A Giant Eraser
As a substitute teacher at a junior high school ("middle school" in some locations), I have learned that I need to have an eraser handy, since the students I work with usually have the erasers on the end of their pencils worn off. So I've learned to carry a large eraser or two with me, especially since my pencils usually have worn off erasers too.
Erasers are such handy things. Make a mistake. Erase it. Make it as though it never was made. Apart from an occasional smudge on the paper, there is no trace of the wrong lettering or punctuation (the error). And one can easily over-write the smudge with the correction. Problem solved.
This reminds me of how God erases our sins (errors) and transgressions (mistakes), leaving no trace of them. To Israel He announced, "I, even I, am he that blots out your transgressions for my own sake, and will not remember your sins" (Isaiah 43: 25). To experience the blessings and benefits of this, all Israel had to do was acknowledge the wrong-doing, turn back to God, and accept the forgiveness.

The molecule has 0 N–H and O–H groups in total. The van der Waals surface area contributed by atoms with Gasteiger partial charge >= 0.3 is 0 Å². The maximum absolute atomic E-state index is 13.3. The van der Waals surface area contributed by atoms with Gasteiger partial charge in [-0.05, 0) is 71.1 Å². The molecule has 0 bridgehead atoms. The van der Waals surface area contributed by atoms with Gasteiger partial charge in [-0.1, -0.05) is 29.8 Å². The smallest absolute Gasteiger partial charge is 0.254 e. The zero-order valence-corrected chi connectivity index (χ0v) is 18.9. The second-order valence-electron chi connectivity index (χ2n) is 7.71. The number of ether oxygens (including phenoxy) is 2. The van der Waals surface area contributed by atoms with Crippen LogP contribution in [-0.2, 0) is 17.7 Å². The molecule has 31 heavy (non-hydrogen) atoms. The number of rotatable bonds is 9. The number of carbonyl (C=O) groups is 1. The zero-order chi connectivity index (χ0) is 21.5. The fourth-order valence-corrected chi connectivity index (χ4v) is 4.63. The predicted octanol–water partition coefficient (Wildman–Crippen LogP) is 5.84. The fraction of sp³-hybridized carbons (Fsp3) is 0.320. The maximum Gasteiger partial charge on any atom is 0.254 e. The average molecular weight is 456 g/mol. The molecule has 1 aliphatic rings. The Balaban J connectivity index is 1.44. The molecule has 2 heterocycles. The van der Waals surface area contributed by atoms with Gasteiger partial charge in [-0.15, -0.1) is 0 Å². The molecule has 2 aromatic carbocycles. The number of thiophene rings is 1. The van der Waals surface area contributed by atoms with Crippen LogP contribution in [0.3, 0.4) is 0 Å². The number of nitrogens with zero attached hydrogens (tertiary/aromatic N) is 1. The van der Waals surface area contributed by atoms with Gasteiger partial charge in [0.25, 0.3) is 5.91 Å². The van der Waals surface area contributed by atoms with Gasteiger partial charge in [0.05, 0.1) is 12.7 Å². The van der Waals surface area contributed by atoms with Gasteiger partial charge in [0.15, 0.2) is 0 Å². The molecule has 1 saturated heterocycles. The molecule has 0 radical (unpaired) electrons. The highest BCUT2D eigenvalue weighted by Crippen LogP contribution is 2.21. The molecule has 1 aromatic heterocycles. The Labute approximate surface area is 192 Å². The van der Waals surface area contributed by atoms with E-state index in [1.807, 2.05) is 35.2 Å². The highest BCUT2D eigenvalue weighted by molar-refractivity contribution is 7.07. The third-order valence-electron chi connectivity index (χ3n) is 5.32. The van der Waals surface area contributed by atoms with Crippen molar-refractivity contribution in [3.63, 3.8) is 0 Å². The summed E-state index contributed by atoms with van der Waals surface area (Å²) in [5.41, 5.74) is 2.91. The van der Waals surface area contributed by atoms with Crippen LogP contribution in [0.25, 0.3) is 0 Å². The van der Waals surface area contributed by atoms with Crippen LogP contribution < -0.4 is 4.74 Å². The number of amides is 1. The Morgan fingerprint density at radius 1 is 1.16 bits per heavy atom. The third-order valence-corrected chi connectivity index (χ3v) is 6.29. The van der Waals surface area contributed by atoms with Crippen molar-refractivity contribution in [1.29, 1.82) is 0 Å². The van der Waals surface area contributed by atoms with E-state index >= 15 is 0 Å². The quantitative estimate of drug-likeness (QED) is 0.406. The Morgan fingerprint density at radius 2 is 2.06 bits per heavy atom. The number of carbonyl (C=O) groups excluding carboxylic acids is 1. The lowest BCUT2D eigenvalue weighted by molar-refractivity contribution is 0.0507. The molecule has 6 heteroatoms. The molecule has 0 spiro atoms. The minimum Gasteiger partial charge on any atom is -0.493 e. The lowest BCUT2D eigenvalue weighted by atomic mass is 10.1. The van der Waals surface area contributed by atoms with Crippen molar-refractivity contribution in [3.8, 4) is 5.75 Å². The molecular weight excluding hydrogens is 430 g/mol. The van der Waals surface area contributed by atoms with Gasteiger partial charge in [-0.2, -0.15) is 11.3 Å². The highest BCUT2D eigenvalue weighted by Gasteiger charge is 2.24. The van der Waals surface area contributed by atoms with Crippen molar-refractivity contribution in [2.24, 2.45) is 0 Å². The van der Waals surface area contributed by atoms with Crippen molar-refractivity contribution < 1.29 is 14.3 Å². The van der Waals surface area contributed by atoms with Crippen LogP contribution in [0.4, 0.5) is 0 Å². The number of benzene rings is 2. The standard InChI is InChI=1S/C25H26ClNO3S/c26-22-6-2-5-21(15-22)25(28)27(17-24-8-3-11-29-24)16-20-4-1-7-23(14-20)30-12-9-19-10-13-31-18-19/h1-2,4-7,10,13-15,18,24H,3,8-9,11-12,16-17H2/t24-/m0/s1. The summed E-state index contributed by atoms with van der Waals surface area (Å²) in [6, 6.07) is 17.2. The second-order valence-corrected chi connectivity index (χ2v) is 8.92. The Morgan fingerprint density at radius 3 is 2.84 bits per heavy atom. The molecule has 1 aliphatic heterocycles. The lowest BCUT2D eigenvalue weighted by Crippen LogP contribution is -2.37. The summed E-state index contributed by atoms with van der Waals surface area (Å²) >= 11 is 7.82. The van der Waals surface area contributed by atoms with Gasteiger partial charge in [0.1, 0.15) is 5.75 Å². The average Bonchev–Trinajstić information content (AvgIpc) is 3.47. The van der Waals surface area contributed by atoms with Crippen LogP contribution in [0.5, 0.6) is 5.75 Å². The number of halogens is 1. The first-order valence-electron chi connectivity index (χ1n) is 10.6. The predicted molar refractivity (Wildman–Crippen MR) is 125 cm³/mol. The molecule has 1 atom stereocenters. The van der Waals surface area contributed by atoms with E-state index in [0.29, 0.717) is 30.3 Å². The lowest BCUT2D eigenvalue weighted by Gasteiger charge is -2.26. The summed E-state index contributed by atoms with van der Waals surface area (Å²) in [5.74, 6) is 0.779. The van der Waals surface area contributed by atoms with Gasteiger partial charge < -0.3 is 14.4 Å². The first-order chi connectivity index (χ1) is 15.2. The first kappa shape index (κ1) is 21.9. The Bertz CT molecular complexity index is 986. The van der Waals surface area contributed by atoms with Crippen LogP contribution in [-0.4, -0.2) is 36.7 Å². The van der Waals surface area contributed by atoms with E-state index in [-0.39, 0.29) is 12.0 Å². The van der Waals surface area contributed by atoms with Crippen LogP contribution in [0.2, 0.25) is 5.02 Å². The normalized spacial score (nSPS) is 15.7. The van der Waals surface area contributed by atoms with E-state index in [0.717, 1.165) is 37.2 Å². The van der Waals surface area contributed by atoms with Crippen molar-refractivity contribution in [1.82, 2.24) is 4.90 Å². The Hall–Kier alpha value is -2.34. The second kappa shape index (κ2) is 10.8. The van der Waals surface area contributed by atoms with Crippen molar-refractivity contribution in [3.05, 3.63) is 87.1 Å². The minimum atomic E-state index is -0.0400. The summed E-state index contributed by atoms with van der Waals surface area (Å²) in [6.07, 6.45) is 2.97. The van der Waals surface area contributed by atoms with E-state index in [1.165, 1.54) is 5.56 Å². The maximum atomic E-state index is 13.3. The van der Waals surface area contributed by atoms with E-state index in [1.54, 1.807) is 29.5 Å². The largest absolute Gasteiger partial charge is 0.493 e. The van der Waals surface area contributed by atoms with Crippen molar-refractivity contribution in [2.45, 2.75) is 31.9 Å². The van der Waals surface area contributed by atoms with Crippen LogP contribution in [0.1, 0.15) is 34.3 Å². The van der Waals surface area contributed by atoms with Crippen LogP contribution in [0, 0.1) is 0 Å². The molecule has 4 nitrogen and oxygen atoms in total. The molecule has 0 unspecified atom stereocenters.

In the New Testament, we read often of the forgiveness of sins as a blessing or consequence of accepting Jesus as our personal Savior, being "born again." The disciple John writes in his first letter to the church, "If we confess our sins, He is faithful and just to forgive us our sins and to cleanse us from all unrighteousness" (1 John 1: 9). When God does the erasing, there is no smudge left behind, from His perspective.
God wants us to enjoy this forgiveness. He has made this possible because He wants us forgiven and free. He wants to remove our sins from us as far as the east is from the west (Psalm 103: 12), to cast them into the sea (Micah 7: 19), behind His back (Isaiah 38: 17).
He does not remind us of them or taunt us with them. When they are erased, they are erased. The only smudge we may see is that which we have not erased from our minds—by remaining on a self-imposed "guilt trip" and not embracing His full forgiveness and rejoicing in it.
But that is not a license to sin freely. God forbid! (See Romans 6: 1-2 and verse 15.) It should inspire us to walk in the Spirit, as He would have us walk, not looking behind to past mistakes, but looking ever forward to what lies ahead—a full, complete, and abundant life now and an eternity to spend with Christ.
So I'll continue to use my eraser and furnish it to students, being continually aware of the best eraser of all—God's, who, by the blood of His dear Son Jesus Christ, has erased all my sins, errors, and mistakes. Hallelujah!
Have you let Him erase yours?
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